Myers-Briggs.

During the fall semester, I took a course called the Psychology of Advertising and loved every minute of it. I remember the textbook mentioned the importance of the Myers Briggs test developed by Carl Jung and how it affected the purchase decisions of consumers. Then, during my spring semester, an advertising professional stopped by my Intro to Advertising and Integrated Brand Promotions class and mentioned the test again. So finally, after several months, I finally sat down and took the test. And I am…an ENTJ: Extraverted, Intuitive, Thinking, and Judging.

What I learned about myself was that I am an executive. Here’s a brief synopsis of my personality according to the Myers Briggs Assessment:

As an ENTJ, your primary mode of living is focused externally, where you deal with things rationally and logically. Your secondary mode is internal, where you take things in primarily via your intuition.

ENTJs are natural born leaders. They live in a world of possibilities where they see all sorts challenges to be surmounted, and they want to be the ones responsible for surmounting them. They have a drive for leadership, which is well-served by their quickness to grasp complexities, their ability to absorb a large amount of impersonal information, and their quick and decisive judgments. They are “take charge” people.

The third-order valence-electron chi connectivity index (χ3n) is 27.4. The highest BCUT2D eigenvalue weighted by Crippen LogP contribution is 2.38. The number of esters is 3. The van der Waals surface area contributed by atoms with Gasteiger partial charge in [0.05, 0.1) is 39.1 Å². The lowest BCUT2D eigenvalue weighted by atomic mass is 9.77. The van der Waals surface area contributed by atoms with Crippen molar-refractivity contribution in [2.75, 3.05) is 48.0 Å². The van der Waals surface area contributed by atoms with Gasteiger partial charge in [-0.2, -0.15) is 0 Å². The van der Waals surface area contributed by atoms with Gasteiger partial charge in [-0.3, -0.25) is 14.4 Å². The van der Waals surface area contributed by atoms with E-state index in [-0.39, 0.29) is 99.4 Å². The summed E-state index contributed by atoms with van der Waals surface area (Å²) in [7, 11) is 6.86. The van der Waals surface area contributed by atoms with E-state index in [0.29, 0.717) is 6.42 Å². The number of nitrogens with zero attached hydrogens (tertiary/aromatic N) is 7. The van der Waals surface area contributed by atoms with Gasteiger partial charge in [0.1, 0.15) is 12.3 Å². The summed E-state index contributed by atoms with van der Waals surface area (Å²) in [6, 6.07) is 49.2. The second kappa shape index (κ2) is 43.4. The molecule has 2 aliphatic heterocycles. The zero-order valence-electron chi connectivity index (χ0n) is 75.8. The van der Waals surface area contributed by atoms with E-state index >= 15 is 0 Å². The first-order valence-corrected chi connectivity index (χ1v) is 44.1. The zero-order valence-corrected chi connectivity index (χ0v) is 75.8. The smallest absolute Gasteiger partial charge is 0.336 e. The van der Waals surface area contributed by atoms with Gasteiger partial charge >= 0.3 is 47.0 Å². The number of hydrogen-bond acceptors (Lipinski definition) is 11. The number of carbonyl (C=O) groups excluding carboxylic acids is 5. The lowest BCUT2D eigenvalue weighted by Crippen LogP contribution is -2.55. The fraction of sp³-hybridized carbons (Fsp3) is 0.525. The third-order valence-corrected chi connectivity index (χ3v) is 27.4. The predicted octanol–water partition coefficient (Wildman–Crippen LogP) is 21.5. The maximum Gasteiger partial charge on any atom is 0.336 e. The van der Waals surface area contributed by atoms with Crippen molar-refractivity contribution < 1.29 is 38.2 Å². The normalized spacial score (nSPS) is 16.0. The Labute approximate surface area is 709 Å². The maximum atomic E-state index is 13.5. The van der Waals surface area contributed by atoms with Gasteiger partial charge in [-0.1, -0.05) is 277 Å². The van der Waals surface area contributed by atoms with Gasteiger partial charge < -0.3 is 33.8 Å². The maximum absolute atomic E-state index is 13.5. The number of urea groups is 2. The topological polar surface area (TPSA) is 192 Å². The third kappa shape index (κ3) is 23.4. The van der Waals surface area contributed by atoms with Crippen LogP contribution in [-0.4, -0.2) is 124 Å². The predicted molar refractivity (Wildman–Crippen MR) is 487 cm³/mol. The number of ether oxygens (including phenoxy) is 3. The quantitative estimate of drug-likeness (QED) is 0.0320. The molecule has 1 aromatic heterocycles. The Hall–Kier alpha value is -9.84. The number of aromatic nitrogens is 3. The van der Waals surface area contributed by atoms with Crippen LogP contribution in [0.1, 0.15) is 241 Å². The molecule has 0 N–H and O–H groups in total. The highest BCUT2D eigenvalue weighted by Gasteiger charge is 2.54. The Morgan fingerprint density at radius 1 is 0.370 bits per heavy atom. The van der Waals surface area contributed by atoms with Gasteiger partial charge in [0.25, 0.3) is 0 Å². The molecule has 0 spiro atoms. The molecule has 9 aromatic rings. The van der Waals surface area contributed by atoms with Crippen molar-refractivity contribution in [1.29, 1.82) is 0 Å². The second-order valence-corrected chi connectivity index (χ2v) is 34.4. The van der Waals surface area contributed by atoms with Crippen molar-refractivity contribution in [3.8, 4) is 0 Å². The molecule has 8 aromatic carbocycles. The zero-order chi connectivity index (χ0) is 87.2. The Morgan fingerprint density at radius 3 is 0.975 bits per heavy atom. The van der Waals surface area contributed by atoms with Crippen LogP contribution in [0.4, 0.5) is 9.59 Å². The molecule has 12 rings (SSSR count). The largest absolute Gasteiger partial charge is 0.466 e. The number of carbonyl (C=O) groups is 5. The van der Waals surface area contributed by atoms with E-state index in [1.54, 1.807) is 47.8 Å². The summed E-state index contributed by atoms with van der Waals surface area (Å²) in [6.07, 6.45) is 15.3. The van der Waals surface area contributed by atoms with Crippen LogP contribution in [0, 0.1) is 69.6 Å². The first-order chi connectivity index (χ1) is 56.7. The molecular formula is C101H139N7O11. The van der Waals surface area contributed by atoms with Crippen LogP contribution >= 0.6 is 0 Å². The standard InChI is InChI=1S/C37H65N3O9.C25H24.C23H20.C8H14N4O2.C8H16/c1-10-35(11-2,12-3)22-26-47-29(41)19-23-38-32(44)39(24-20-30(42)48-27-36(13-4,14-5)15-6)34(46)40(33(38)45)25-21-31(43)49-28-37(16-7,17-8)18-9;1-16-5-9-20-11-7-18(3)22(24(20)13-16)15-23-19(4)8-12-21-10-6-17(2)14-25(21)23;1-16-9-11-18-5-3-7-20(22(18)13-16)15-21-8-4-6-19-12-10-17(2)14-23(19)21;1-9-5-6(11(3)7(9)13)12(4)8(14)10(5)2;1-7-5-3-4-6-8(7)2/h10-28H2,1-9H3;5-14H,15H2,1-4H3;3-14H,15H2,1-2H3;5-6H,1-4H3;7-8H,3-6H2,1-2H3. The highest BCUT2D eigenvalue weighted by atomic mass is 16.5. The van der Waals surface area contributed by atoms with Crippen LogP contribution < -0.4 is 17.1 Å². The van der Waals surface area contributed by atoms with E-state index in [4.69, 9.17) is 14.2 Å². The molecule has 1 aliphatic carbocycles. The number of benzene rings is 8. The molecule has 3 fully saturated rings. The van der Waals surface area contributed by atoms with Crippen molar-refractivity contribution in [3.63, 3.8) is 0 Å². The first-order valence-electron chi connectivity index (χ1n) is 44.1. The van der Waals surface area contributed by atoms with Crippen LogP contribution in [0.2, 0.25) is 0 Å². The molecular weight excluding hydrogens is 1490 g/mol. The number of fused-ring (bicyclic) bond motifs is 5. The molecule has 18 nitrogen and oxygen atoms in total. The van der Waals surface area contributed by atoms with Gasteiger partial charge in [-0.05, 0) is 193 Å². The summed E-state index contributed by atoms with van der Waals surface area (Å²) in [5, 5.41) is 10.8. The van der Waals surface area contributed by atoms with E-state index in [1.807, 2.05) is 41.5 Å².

ENTJs are very career-focused, and fit into the corporate world quite naturally. They are constantly scanning their environment for potential problems which they can turn into solutions. They generally see things from a long-range perspective, and are usually successful at identifying plans to turn problems around – especially problems of a corporate nature. ENTJs are usually successful in the business world, because they are so driven to leadership. They’re tireless in their efforts on the job, and driven to visualize where an organization is headed. For these reasons, they are natural corporate leaders.

There is not much room for error in the world of the ENTJ. They dislike to see mistakes repeated, and have no patience with inefficiency. They may become quite harsh when their patience is tried in these respects, because they are not naturally tuned in to people’s feelings, and more than likely don’t believe that they should tailor their judgments in consideration for people’s feelings. ENTJs, like many types, have difficulty seeing things from outside their own perspective. Unlike other types, ENTJs naturally have little patience with people who do not see things the same way as the ENTJ. The ENTJ needs to consciously work on recognizing the value of other people’s opinions, as well as the value of being sensitive towards people’s feelings. In the absence of this awareness, the ENTJ will be a forceful, intimidating and overbearing individual. This may be a real problem for the ENTJ, who may be deprived of important information and collaboration from others. In their personal world, it can make some ENTJs overbearing as spouses or parents.

I highly recommend taking the assessment. It doesn’t take long and gives you a brief idea of your personality. GO GO GO!

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